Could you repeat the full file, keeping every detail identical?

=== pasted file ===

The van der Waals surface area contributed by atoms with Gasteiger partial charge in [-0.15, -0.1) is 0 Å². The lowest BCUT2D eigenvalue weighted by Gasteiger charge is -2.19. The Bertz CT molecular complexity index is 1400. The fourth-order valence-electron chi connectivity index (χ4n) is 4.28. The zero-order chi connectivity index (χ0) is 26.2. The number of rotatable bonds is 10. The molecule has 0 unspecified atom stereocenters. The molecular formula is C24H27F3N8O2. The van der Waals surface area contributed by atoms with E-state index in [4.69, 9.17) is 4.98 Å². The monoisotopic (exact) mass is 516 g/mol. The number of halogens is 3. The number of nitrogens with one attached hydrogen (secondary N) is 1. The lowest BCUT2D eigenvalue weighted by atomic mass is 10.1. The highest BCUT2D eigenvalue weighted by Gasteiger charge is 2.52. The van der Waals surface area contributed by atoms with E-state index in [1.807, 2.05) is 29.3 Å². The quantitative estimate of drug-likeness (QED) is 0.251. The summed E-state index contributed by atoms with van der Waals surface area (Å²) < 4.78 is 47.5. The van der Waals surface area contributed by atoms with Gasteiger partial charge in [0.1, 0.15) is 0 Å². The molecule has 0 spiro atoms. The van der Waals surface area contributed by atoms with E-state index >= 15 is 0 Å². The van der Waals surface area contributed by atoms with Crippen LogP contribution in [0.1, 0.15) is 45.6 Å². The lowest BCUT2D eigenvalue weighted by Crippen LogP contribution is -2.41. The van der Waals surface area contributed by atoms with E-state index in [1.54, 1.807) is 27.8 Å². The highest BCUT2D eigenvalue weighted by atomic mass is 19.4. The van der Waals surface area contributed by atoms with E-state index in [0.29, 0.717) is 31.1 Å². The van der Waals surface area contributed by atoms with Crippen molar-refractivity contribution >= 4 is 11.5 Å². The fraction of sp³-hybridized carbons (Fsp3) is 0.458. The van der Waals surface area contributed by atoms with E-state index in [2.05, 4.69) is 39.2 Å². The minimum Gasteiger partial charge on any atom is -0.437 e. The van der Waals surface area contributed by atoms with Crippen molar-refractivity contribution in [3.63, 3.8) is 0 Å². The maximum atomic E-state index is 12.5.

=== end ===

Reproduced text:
The van der Waals surface area contributed by atoms with Gasteiger partial charge in [-0.15, -0.1) is 0 Å². The lowest BCUT2D eigenvalue weighted by Gasteiger charge is -2.19. The Bertz CT molecular complexity index is 1400. The fourth-order valence-electron chi connectivity index (χ4n) is 4.28. The zero-order chi connectivity index (χ0) is 26.2. The number of rotatable bonds is 10. The molecule has 0 unspecified atom stereocenters. The molecular formula is C24H27F3N8O2. The van der Waals surface area contributed by atoms with E-state index in [4.69, 9.17) is 4.98 Å². The monoisotopic (exact) mass is 516 g/mol. The number of halogens is 3. The number of nitrogens with one attached hydrogen (secondary N) is 1. The lowest BCUT2D eigenvalue weighted by atomic mass is 10.1. The highest BCUT2D eigenvalue weighted by Gasteiger charge is 2.52. The van der Waals surface area contributed by atoms with E-state index in [1.807, 2.05) is 29.3 Å². The quantitative estimate of drug-likeness (QED) is 0.251. The summed E-state index contributed by atoms with van der Waals surface area (Å²) < 4.78 is 47.5. The van der Waals surface area contributed by atoms with Gasteiger partial charge in [0.1, 0.15) is 0 Å². The molecule has 0 spiro atoms. The van der Waals surface area contributed by atoms with E-state index >= 15 is 0 Å². The van der Waals surface area contributed by atoms with Crippen LogP contribution in [0.1, 0.15) is 45.6 Å². The lowest BCUT2D eigenvalue weighted by Crippen LogP contribution is -2.41. The van der Waals surface area contributed by atoms with E-state index in [1.54, 1.807) is 27.8 Å². The highest BCUT2D eigenvalue weighted by atomic mass is 19.4. The van der Waals surface area contributed by atoms with E-state index in [0.29, 0.717) is 31.1 Å². The van der Waals surface area contributed by atoms with Crippen molar-refractivity contribution >= 4 is 11.5 Å². The fraction of sp³-hybridized carbons (Fsp3) is 0.458. The van der Waals surface area contributed by atoms with E-state index in [2.05, 4.69) is 39.2 Å². The minimum Gasteiger partial charge on any atom is -0.437 e. The van der Waals surface area contributed by atoms with Crippen molar-refractivity contribution in [3.63, 3.8) is 0 Å². The maximum atomic E-state index is 12.5.